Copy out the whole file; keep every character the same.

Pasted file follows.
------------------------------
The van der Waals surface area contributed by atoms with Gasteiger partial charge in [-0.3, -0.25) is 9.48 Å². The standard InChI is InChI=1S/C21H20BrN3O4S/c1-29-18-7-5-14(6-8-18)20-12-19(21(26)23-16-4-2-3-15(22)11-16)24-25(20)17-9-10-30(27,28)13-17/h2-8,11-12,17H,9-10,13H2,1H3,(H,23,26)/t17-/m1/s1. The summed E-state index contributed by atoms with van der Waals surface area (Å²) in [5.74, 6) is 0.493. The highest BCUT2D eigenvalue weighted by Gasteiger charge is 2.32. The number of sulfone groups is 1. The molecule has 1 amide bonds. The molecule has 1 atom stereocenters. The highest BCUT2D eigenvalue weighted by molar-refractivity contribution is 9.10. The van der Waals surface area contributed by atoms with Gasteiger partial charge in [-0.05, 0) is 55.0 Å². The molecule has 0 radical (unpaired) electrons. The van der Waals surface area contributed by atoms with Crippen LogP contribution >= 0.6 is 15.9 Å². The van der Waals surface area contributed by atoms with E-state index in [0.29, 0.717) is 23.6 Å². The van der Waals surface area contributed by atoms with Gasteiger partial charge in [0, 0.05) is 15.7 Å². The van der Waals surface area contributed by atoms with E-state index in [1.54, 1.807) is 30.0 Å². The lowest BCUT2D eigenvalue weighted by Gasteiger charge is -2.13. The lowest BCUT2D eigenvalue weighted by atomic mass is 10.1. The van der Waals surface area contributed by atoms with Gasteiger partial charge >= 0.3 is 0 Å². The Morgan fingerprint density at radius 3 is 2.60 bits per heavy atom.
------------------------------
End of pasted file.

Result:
The van der Waals surface area contributed by atoms with Gasteiger partial charge in [-0.3, -0.25) is 9.48 Å². The standard InChI is InChI=1S/C21H20BrN3O4S/c1-29-18-7-5-14(6-8-18)20-12-19(21(26)23-16-4-2-3-15(22)11-16)24-25(20)17-9-10-30(27,28)13-17/h2-8,11-12,17H,9-10,13H2,1H3,(H,23,26)/t17-/m1/s1. The summed E-state index contributed by atoms with van der Waals surface area (Å²) in [5.74, 6) is 0.493. The highest BCUT2D eigenvalue weighted by Gasteiger charge is 2.32. The number of sulfone groups is 1. The molecule has 1 amide bonds. The molecule has 1 atom stereocenters. The highest BCUT2D eigenvalue weighted by molar-refractivity contribution is 9.10. The van der Waals surface area contributed by atoms with Gasteiger partial charge in [-0.05, 0) is 55.0 Å². The molecule has 0 radical (unpaired) electrons. The van der Waals surface area contributed by atoms with Crippen LogP contribution >= 0.6 is 15.9 Å². The van der Waals surface area contributed by atoms with E-state index in [0.29, 0.717) is 23.6 Å². The van der Waals surface area contributed by atoms with Gasteiger partial charge in [0, 0.05) is 15.7 Å². The van der Waals surface area contributed by atoms with E-state index in [1.54, 1.807) is 30.0 Å². The lowest BCUT2D eigenvalue weighted by Gasteiger charge is -2.13. The lowest BCUT2D eigenvalue weighted by atomic mass is 10.1. The van der Waals surface area contributed by atoms with Gasteiger partial charge >= 0.3 is 0 Å². The Morgan fingerprint density at radius 3 is 2.60 bits per heavy atom.